America Is Stuck With the Death Penalty for (At Least) a Generation

With Justice Anthony Kennedy's retirement, the national fight to abolish capital punishment will have to go local.
When the Supreme Court revived capital punishment in 1976, just four years after de facto abolishing it, the justices effectively took ownership of the American death penalty and all its outcomes. They have spent the decades since then setting its legal and constitutional parameters, supervising its general implementation, sanctioning its use in specific cases, and brushing aside concerns about its many flaws.
That unusual role in the American legal system is about to change. With Justice Anthony Kennedy’s retirement from the court this summer, the Supreme Court will lose a heterodox jurist whose willingness to cross ideological divides made him the deciding factor in many legal battles. In cases involving the Eighth Amendment’s prohibition against cruel and unusual punishment, his judgment often meant the difference between life and death for hundreds of death-row pr…

Kansas: Prosecutor could seek death penalty in deputies' deaths

Antoine Fielder
KANSAS CITY, Mo. — A man with a long criminal history has been charged in the shooting deaths of two Wyandotte County deputies

Antoine Fielder is charged with two counts of capital murder and one count of aggravated robbery. 

Wyandotte District Attorney Mark Dupree said in a 13-minute news conference Friday that his office plans to move forward in the case, which could include seeking the death penalty.

“We will try this case in a fair and impartial way, because that’s what the constitution says and what this office has always done,” Dupree said. "The death penalty is legal and we will consider all things.

“At the appropriate time, if and when we pursue the death penalty, those things will come out,” Dupree said.

A judge granted Dupree's request for a $2 million bond Fielder remains in the Johnson County, Kan. jail. His first court appearance has not officially been set.

On Friday, June 15, Deputy Patrick Rohrer, 35, and Deputy Theresa King, 44, were transporting inmates, including Fielder, from the Wyandotte County Courthouse.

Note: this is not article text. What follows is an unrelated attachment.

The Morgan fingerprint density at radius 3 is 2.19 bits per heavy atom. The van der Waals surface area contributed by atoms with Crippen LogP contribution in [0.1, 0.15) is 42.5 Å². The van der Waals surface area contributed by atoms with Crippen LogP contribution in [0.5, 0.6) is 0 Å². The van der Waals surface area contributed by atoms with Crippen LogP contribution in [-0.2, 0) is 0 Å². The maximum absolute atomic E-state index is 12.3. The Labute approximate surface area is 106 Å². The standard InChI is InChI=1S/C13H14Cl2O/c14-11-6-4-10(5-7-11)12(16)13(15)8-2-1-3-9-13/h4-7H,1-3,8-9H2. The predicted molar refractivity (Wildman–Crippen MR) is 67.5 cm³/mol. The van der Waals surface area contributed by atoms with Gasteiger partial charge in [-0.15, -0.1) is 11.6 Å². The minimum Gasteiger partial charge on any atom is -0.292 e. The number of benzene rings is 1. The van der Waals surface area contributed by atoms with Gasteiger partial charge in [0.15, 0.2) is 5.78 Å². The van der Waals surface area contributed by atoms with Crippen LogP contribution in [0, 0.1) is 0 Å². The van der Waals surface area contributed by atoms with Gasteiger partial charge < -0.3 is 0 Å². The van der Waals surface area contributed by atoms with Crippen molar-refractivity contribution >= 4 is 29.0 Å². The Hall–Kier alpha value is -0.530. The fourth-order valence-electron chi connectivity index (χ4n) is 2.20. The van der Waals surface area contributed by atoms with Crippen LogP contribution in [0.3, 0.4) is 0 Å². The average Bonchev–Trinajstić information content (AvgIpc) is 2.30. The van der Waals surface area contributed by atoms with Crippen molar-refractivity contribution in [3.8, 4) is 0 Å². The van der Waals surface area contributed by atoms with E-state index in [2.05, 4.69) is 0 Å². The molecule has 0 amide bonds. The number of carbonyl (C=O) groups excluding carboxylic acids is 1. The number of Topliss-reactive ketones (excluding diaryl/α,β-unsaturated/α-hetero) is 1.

Fielder allegedly overpowered the deputies and shot and killed them, possibly with the deputies’ guns.

The aggravated robbery portion of the charges announced Friday stem from Fielder stealing the gun of Deputy Rohrer.

Fielder was shot during the incident and hospitalized. He was released from the hospital and back behind bars Wednesday. 

Dupree declined to provide further details of the incident during Friday's news conference.

Fielder is also facing other previous charges. He was at the Wyandotte County Courthouse on June 15 for a hearing on robbery charges. He was charged in a 2017 murder in Kansas City, Missouri in which he is accused of killing a woman a day after Christmas. He’s also facing aggravated assault and battery charges.

Fielder also remains a suspect in Kelsey Ewonus' 2015 murder. He already went on trial twice for her murder but both ended in hung juries. Prosecutors blame the mistrials on witness tampering and claim he intimidated people. 

Kansas hasn't executed an inmate on death row since 1965.

In Kansas, the death penalty must be decided by a unanimous vote of a jury in cases of first-degree murder without aggravating factors.

Kansas is not big on capital punishment, although it is among 33 states where it is legal. Only two of those death-penalty states — Kansas and New Hampshire — have carried out no executions since capital punishment was reinstated in the U.S. in 1976. Kansas does have nine inmates on “death row,” but complex laws and a Kansas Supreme Court have resulted in executions being postponed indefinitely.

Source: kshab.com, Hannah Schmidt, June 22, 2018

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"One is absolutely sickened, not by the crimes that the wicked have committed,
but by the punishments that the good have inflicted." -- Oscar Wilde

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